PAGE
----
Food Security & Livelihoods
Food security in South Sudan is likely to deteriorate to unprecedented levels, with thousands of people at risk of famine. At the height of the lean season in July 2023, some 6.6 million people – will be facing high levels of acute food insecurity driven by economic decline climatic shocks and conflicts. Despite the significant deployment of humanitarian assistance between February and March 2022, an estimated 6.83 million people (55% of the population) faced high acute food insecurity (IPC phase 3 or above), of which 2.37 million people faced emergency conditions (IPC Phase 4). The most food insecure states between October and November 2022, where more than 50% of their populations are facing Crisis (IPC Phase 3) or worse acute food insecurity, are Jonglei State (68%), Unity State (66%), Northern Bahr el Ghazal State (62%), Upper Nile State (58%), Warrap State (57%), and Lakes State (57%).
In the post-harvest projection period of December 2022 to March 2023, an estimated 6.31 million people (51.0% of the population) will likely face Crisis (IPC Phase 3) or worse acute food insecurity, with 33,000 people likely to be in Catastrophe (IPC Phase 5) acute food insecurity in Akobo and Fangak of Jonglei State; and Pibor County of Greater Pibor Administrative Area. During this period, an estimated 1.97 million people are likely to face Emergency (IPC Phase 4) acute food insecurity. In the lean season projection period of April to July 2023, an estimated 7.8 million people (63% of the population) will likely face Crisis (IPC Phase 3) or worse acute food insecurity, with 43,000 people likely to be in Catastrophe (IPC Phase 5) acute food insecurity in Akobo, Canal/Pigi and Fangak counties of Jonglei State; and Leer and Mayendit counties of Unity State. During this period, an estimated 2.90 million people are likely to face Emergency (IPC Phase 4) acute food insecurity.
People affected by communal conflicts and floods and displaced households are facing alarming food consumption gaps. As the humanitarian crisis in South Sudan has deepened and expanded, food insecurity has risen to unprecedented levels due to a combination of natural disasters, communal conflicts, insecurity, low cereal production, severe economic crisis, and the exhaustion of coping capacities in the last five years of post-crisis. These multiple and interlocking threats have caused a decline in purchasing power, reduced trade flows, decreasing agricultural production and expanding insecurity, making the food security situation highly precarious. Negative coping strategies have been adopted by most of the population, particularly reducing the number of meals consumed (61%), reducing adult consumption (76%), relying on wild food (73%) and spending a day without food (61%). Most Livelihoods have been have not been restored even in the last 5 years of post-crisis.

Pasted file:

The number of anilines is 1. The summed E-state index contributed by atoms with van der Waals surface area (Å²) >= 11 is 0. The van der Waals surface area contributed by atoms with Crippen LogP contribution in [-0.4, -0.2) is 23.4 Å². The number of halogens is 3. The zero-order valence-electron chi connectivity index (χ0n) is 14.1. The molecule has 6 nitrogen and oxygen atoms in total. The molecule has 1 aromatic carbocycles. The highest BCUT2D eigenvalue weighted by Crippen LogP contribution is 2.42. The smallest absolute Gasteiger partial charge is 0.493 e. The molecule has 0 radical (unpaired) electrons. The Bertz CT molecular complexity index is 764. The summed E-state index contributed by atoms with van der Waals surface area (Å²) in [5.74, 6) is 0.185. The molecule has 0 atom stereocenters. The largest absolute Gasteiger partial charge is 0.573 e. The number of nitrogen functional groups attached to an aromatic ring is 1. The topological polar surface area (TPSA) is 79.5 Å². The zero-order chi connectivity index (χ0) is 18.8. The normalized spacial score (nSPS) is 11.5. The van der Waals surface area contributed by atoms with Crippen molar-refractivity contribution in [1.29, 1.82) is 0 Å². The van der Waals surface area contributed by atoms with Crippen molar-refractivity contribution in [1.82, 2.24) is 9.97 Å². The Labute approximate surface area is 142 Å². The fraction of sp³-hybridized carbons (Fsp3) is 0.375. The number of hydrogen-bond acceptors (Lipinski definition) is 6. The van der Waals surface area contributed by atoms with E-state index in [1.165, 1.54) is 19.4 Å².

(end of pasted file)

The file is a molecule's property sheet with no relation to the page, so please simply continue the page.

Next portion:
In response to these CMD will focus on the following goal and strategies:
“Improved food security and livelihoods among communities through crop and horticulture production, livestock production, fishing, self-reliance and resilience”
Crop and horticulture: Enhance crop and horticultural production activities to ensure adequate food production among the target communities through climate resilient agriculture.
Livestock Production: Reduce livestock morbidity and mortality rates amongst the livestock keeping communities.
Fishing: Enhance fishing activities and value addition methods for maximum output.
Livelihoods and empowerment interventions: Enhance livelihoods and coping skills and literacy amongst the targeted communities targeted through sustainable agricultural development and economic resilient building.